The mammoth building – Palace of Parliament in Bucharest – is one of the must see attractions in the city. However, I had never visited the place until now. And when I did, I did so in great company.
Regular readers of this blog certainly noticed Kemkem from Nextbiteoflife in the comment section here. We have connected online a loong time ago and we both enjoy reading each other’s blogs. Therefore, when she told me that she was going to visit Bucharest in late September, I decided to visit Bucharest too and meet her and Federico, her husband. A great gift for me, too, since on September 30th I celebrated my 33rd birthday too!
They are both amazing people and I absolutely loved the couple of days we’ve spent together. Everything looks and feels a lot better when you are in good company and, at least in my case, it was a perfect and much deserved break. Meeting fellow bloggers and amazing people like Kemkem and Federico truly recharges your batteries and fills you up with energy.
And, as today’s article proves it, helps you see new things. Like the Palace of Parliament, the second largest administrative building in the world (after the Pentagon) and a mammoth of a building that Romania’s former dictator, Nicolae Ceausescu, decided to build for himself. He never got a chance to actually live there because the revolution happened. Now, the huge building houses Romania’s parliament, plus a ton of usually empty, yet still impressive rooms.
The tour we booked was a limited one since a NATO conference was about to begin in a couple of days and many of the places normally included in the tour were off limits. We still spent around one hour exploring the building – and at the end we were told that we only saw 3% of it. This means that this building is so large that 24 hours are not enough to see it entirely. Pretty amazing, I’d say!
Before visiting, I was sure that the building is nothing but a cold, empty mammoth that only impresses because of its sheer size. But the truth is that – at least the places we visited – are built with a lot of attention paid to detail and impressive on their own.
Here are some photos of the Palace of Parliament tour that we took, with some extra details and comments from my side:
Palace of Parliament Tour Prices
This is clearly one must see attraction if you happen to be in Bucharest, but booking is not extremely easy. You have to book a tour 24 hours before your visit, and you can only do it by phone. Simply popping there without a reservation isn’t going to work.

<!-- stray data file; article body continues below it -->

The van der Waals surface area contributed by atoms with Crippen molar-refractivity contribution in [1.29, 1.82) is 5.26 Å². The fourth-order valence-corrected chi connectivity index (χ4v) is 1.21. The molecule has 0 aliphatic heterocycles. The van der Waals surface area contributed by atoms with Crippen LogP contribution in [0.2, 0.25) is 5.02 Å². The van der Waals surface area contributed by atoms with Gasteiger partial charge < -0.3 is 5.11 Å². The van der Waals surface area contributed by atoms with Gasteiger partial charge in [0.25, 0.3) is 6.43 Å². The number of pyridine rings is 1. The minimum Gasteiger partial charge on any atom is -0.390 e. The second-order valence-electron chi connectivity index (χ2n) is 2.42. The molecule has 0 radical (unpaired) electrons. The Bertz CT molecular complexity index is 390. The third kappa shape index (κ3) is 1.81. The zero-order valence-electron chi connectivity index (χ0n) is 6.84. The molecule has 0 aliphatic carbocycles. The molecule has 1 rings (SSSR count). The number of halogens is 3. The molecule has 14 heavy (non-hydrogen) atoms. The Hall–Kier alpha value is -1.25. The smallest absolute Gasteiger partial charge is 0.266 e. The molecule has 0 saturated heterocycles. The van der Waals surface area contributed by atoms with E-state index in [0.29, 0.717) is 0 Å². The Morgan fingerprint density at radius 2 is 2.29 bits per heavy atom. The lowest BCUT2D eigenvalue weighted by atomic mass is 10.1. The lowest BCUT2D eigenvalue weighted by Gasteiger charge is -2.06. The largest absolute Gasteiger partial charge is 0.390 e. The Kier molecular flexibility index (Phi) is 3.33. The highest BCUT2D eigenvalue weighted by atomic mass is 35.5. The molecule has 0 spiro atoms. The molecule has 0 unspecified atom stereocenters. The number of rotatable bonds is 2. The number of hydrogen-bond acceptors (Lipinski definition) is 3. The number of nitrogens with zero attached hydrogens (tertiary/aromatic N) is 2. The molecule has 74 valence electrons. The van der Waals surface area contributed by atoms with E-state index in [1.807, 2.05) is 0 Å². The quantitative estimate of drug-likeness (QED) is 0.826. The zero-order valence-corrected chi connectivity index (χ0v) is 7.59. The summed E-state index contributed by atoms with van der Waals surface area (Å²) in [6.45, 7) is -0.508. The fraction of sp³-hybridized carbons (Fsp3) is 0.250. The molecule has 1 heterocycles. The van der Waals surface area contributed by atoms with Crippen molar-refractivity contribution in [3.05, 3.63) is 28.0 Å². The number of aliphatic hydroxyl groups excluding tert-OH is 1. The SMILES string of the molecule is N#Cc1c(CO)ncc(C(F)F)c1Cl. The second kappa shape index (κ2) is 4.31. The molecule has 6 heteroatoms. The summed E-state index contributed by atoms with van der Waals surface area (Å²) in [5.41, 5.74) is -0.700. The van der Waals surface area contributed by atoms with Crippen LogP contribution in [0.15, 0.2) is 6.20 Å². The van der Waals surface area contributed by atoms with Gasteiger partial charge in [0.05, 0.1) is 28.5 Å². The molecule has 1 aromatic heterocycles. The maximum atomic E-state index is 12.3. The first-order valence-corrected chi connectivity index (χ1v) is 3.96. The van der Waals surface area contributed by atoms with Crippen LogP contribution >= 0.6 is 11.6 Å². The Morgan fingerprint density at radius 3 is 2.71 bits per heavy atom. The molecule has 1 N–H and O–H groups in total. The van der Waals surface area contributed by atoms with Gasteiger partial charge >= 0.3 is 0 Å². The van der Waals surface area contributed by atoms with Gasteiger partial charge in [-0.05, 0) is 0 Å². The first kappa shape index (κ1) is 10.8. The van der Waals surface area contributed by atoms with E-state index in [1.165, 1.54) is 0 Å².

There are six different tours you can take including more or fewer rooms and areas and I would recommend the 4th option: Standard Tour + City’s panorama and Terrace. Bucharest is not the most beautiful city to have a panorama of, but it’s still extremely impressive. Unfortunately, because of the upcoming NATO summit, we were not allowed to take this tour.
Prices vary from 35 lei (about 8 EUR) per person for the standard tour and go up to 55 lei (12 EUR) for the longest tour. There’s also a 30 lei tax for those who want to take photos with a camera (but photos with your phone are free of charge).
You can find more about the tours, schedules and most importantly the phone numbers to call to make a reservation on the official website of the Palace of Parliament.
After visiting the humongous building, we were tired and hungry so we went to grab something to eat at the renowned Caru’ cu Bere restaurant in the old center. Unfortunately, when we arrived, the place was packed and they only had a table in the wine cellar (the basement). To make things even worse, our table was glued to a wall with absolutely no view – and the service was horrible. Fortunately, the food was really good: we had some delicious Romanian bean stew served in a bread which you can see below:
Kemkem and Federico also ate some other traditional Romanian food – the Sarmale & Mamaliga which looked and smelled very good – and they both said they were delicious. I, of course, forgot to take a photo of the food, so you’ll have to take my word on it.
Even better, we’ve visited a couple more great places during their stay – including the beautiful Peles Caste – but we’ll talk about it in an upcoming article.